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Fibrous roots

Some perennials, such as Primula and Aquilegia, have a loose crown of many stems which can be simply pulled apart by hand without damaging the plant. You can also pull away stems growing at the edge of the plant provided each portion has its own roots. 

Other perennials, such as Hosta and Phlox, will need the use of a spade, or two spades, to help divide the roots.

Step by step

Fibrous roots | Copyright GreenPlantSwap Ltd
  • Carefully lift the whole crown with a garden fork or, for smaller plants and alpines a hand fork. It may be easier to start by cutting around the crown with a spade.
  • Plants can be divided as lifted, but it is often easier to first remove lose soil, especially if it is clay.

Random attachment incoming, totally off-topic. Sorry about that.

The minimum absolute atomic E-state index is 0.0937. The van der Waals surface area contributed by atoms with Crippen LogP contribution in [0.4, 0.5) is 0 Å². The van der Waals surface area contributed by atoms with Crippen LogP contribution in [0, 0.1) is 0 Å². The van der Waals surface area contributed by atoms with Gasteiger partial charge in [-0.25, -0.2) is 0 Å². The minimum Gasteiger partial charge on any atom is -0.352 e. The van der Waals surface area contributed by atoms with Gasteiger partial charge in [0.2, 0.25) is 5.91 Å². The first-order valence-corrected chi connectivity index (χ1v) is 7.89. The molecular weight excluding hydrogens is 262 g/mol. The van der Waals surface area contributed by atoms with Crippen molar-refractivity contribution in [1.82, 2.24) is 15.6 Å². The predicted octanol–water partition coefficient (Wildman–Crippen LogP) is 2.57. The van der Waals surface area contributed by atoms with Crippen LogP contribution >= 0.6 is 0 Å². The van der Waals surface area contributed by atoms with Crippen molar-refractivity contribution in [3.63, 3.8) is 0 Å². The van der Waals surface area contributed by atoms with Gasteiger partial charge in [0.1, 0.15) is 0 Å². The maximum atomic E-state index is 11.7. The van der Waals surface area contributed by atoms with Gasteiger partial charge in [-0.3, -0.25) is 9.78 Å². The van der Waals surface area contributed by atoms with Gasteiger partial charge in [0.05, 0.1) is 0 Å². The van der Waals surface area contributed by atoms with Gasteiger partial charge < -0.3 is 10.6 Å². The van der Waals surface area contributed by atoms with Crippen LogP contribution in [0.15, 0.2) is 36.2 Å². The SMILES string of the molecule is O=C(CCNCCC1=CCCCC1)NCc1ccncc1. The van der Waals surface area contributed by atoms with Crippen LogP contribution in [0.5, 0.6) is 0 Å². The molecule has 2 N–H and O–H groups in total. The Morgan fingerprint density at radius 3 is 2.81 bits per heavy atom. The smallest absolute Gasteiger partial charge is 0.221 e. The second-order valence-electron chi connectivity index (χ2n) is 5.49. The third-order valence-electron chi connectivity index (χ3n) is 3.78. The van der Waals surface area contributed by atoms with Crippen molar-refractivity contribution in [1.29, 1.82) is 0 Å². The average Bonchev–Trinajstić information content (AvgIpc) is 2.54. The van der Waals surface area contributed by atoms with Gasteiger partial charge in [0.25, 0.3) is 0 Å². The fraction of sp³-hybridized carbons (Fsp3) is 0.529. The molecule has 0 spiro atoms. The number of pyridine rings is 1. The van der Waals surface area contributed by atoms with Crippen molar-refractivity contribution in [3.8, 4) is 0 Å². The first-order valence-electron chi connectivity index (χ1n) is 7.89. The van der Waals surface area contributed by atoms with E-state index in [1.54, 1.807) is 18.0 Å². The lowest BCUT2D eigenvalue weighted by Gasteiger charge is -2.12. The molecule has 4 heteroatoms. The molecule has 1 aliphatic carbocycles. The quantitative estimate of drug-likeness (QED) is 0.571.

Fibrous roots | Copyright GreenPlantSwap Ltd
  • Shorten tall stems to minimise water loss and transplant ‘shock’. This is especially important when dividing in summer or hot weather.
Fibrous roots | Copyright GreenPlantSwap Ltd
  • Carefully prize away healthy sections from the edge of the crown with a hand fork or break them off. 
  • Very large or old crowns may need to be divided with a pair of back-to-back garden forks or even cut into sections with a spade.
  • Make sure each new section has several good basal buds or shoots.
  • Replant immediately in well-prepared soil, making the sure they are replanted at the same depth as the plant was originally growing.
  • Water thoroughly to settle the soil around the roots and again during hot weather for the first few months to aid establishment.
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